Environment and History
Environment and History 16 (2010): 43-71. doi: 10.3197/096734010X485292
Two species, Aucuba japonica and Larix leptolepis, introduced from Japan to Britain provide examples of different types of transculturation. We demonstrate the complexity of the interchange of Japanese and European knowledge of natural history in the late eighteenth and early nineteenth centuries. The importance of this exchange and interaction was consciously underplayed by those recounting the discovery of plants by European collectors. We identify different modes of transculturation. Initially, most introduced plants are celebrated as exotic but after a period of testing the most popular plants become culturally assimilated. Some plants may, at a later stage, become physically hybridised. The hardiness of the plants was a crucial factor for successful cultural assimilation. In Britain, Aucuba japonica was initially celebrated as an exotic but over time became culturally assimilated, particularly in town and city gardens. Larix leptolepis also became assimilated through its economic timber value and became physically hybridised with the European larch in Scotland to produce Larix eurolepis.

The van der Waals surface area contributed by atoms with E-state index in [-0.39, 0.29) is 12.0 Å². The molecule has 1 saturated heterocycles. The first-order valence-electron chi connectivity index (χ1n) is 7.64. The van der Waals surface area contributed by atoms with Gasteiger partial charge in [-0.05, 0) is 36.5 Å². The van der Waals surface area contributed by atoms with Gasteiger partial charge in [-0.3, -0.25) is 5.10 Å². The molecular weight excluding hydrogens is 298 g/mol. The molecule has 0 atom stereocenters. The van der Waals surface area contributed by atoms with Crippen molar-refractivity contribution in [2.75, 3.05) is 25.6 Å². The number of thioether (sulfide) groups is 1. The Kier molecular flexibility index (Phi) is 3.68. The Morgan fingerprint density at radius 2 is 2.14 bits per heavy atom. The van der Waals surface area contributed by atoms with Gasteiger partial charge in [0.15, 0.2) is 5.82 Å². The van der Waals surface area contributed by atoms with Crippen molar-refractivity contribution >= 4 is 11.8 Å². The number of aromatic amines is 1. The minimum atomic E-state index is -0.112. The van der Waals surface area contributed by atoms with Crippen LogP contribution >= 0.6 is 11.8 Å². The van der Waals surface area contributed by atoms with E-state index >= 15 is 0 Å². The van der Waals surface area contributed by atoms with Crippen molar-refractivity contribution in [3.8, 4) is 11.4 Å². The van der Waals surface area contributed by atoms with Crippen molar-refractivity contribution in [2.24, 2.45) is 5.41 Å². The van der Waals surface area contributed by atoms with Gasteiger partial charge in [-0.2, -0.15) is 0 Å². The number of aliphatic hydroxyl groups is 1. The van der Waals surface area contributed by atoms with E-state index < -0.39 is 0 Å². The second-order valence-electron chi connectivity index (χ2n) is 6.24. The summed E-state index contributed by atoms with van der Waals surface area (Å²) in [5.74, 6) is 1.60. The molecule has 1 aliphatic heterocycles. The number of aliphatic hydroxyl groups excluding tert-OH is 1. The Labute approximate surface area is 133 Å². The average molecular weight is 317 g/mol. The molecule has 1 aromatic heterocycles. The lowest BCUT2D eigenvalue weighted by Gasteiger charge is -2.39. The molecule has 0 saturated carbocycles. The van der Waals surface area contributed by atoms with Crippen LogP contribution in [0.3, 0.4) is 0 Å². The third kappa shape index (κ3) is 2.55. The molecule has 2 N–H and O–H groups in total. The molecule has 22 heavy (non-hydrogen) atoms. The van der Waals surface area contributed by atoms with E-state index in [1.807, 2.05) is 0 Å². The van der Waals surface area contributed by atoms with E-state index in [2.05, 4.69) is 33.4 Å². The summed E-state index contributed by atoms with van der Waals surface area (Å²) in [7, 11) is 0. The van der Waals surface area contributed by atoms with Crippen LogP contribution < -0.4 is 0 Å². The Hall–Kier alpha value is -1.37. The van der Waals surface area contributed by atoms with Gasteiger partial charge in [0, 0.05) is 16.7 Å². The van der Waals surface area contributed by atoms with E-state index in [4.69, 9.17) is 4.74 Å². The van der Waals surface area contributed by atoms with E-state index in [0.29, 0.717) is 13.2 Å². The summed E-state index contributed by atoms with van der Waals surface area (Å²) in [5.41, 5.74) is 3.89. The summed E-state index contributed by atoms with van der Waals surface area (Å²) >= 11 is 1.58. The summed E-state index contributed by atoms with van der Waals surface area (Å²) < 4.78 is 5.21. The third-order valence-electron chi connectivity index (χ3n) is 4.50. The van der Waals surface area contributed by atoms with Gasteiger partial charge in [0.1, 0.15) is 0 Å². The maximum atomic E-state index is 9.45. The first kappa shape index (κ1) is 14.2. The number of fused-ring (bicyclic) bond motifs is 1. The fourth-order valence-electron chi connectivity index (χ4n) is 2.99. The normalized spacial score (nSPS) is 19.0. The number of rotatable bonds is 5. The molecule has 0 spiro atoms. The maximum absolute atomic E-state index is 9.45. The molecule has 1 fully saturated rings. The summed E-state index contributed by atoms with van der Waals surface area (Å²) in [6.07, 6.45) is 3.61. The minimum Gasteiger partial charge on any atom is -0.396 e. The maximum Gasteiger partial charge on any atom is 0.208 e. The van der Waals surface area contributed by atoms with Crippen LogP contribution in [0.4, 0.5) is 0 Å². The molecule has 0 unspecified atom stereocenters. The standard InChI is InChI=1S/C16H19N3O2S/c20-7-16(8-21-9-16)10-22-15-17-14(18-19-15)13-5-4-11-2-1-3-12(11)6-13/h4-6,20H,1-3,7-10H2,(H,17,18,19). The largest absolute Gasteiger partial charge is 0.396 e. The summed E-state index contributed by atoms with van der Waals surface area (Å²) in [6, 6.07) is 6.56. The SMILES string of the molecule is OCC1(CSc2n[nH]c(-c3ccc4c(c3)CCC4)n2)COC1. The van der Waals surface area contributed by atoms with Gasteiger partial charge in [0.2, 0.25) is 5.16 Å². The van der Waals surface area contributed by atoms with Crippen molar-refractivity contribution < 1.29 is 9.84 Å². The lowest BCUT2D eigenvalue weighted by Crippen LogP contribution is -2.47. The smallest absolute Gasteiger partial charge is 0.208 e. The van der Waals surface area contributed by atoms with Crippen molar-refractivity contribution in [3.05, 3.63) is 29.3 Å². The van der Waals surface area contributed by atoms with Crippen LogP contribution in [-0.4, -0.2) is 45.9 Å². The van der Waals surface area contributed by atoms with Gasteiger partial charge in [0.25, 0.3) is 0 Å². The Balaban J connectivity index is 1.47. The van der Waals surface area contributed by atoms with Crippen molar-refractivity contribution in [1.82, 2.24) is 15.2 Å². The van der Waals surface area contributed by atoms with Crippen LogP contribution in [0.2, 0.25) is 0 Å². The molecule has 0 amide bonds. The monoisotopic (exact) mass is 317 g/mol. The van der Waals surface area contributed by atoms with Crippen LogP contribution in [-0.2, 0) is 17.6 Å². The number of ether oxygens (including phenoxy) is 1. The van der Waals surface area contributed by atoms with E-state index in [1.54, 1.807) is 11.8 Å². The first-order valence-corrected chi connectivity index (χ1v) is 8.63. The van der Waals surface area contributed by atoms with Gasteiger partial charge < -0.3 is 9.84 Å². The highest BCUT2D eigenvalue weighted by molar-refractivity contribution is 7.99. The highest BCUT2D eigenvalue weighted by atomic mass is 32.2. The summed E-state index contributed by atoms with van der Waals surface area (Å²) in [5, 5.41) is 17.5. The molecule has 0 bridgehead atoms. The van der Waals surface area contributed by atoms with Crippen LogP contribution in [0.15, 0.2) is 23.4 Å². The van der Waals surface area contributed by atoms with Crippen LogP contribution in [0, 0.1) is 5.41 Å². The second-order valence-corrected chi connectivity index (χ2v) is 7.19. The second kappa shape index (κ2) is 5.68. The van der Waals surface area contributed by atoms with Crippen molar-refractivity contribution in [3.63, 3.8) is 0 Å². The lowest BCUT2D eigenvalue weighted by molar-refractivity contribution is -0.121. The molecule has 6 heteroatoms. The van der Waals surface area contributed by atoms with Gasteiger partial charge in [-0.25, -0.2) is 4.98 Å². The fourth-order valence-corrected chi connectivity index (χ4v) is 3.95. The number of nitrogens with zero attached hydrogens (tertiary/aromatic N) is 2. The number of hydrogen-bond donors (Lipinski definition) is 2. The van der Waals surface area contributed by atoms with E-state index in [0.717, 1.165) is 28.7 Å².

KEYWORDS: Horticulture, Japan, Larix, Aucuba, Britain
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